Culture  Listening pleasure?

Cloud Maintenance fails to meet great hights

I must begin by immediately conceding my bias against Kevin Hearn, a musician from Toronto, Ontario and his debut solo album Cloud Maintenance. Namely, I am upset that this person is selling something that is not brilliant. I am merely an arrogant musician who is too lazy and cowardly to record anything because I fear that it might end up sounding like this.

Don’t get me wrong, Cloud Maintenance is alright. By that, I mean you can put it on and it won’t interfere with your auditory environment, in most cases. Maybe a catchy motif here or there. An interesting, simple piano part that might grab your attention if you are not really listening to anything else. But if your environment even slightly involves paying attention – which is quite rare these days – you will notice that there is nothing original about the nostalgia that Kevin Hearn proclaims himself to feel. You will notice he is not on the “journey” he thinks he’s on. Rather, he’s sitting in one spot, dancing around his nostalgia and trying to pretend that it is something else, something magical, a “City of Love.” Really, it is just an expression of want, and a cheap one at that.

Listen with both of your ears and you will hear it.

It does not sound like he is listening to himself, but that he is simply jumping onto a feeling and trying as hard as possible to express it without reflecting upon what that feeling entails, or where that feeling will lead. I can feel him jittering on his seat with excitement in “See You Again” when he realizes that he really wants to see me again. Calm down, Kevin, I’m not going anywhere right now.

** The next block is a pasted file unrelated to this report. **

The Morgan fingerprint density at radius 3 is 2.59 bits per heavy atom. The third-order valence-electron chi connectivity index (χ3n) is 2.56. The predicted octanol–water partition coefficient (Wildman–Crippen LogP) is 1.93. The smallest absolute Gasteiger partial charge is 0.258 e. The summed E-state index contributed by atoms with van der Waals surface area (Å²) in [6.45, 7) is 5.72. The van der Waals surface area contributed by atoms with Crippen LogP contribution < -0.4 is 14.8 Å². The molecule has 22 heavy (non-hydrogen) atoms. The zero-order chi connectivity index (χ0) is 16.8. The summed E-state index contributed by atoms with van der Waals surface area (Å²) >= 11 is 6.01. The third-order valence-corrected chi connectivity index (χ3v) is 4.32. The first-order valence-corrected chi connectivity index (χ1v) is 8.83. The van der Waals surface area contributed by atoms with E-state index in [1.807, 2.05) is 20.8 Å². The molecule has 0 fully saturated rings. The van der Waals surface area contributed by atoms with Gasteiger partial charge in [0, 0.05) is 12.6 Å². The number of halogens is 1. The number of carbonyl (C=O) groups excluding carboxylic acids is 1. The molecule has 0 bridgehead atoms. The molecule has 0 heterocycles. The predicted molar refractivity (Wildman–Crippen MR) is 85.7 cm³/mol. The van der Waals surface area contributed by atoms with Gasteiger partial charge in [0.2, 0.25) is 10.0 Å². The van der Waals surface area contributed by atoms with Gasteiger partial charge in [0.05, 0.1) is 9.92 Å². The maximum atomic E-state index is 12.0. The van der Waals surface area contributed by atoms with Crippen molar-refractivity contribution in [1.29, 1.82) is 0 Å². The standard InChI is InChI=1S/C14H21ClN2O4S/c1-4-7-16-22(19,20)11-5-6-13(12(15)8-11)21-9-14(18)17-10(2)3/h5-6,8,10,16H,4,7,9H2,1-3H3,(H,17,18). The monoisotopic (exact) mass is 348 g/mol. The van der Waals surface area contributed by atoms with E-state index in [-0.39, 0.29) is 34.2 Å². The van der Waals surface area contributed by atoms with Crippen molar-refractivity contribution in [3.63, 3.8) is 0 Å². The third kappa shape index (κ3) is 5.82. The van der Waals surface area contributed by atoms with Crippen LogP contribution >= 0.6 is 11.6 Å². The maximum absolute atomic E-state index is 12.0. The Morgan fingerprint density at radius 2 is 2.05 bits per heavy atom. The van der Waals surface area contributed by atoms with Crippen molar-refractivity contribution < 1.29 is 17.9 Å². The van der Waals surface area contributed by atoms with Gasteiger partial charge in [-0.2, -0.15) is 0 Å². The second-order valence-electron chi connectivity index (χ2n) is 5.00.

It’s not that he’s a bad musician, he has a certain control over and grace in his piano playing at times (honestly he kind of gets me in “Tell Me Tell Me”). However, perhaps he would learn to control his anxiety if he spent even more energy on his piano work, the artistic medium through which Hearn most clearly expresses musical potential. Instead, he pretends to be calm by writing generic and lyrically-lacking mellow tunes. In order to convey that he’s not completely depressed, he also throws in a few upbeat songs, like “Don’t Shuffle Me Back” or “House of Invention,” which in reality, merely express an absence or loss. Stop fooling yourself, Kevin.

As far as I’m concerned, Cloud Maintenance is only going to last as long as people are not paying attention to themselves. Surely, you might feel a bit nostalgic and get on Hearn’s level at first, but eventually you’ll be so bored that you’ll need to put on some Edward Sharpe to reinvigorate yourself, to remind yourself that you are fighting to be here, right now, and not dwelling in Kevin Hearn’s fantasy land. A land where we wait for a dead receding train which was once so full of meaning.

The funniest part is that I actually really like his music. It sounds good. That’s why I would expect so much from him. I want him to start taking responsibility for his image. But in the end, he’s not as good as his music is, so I can’t really expect anything great from him.

Anyhow, I still listened to his music and enjoyed it. So I suppose we can all be a bit inauthentic at times, and I suppose that’s why we have guys like Kevin Hearn.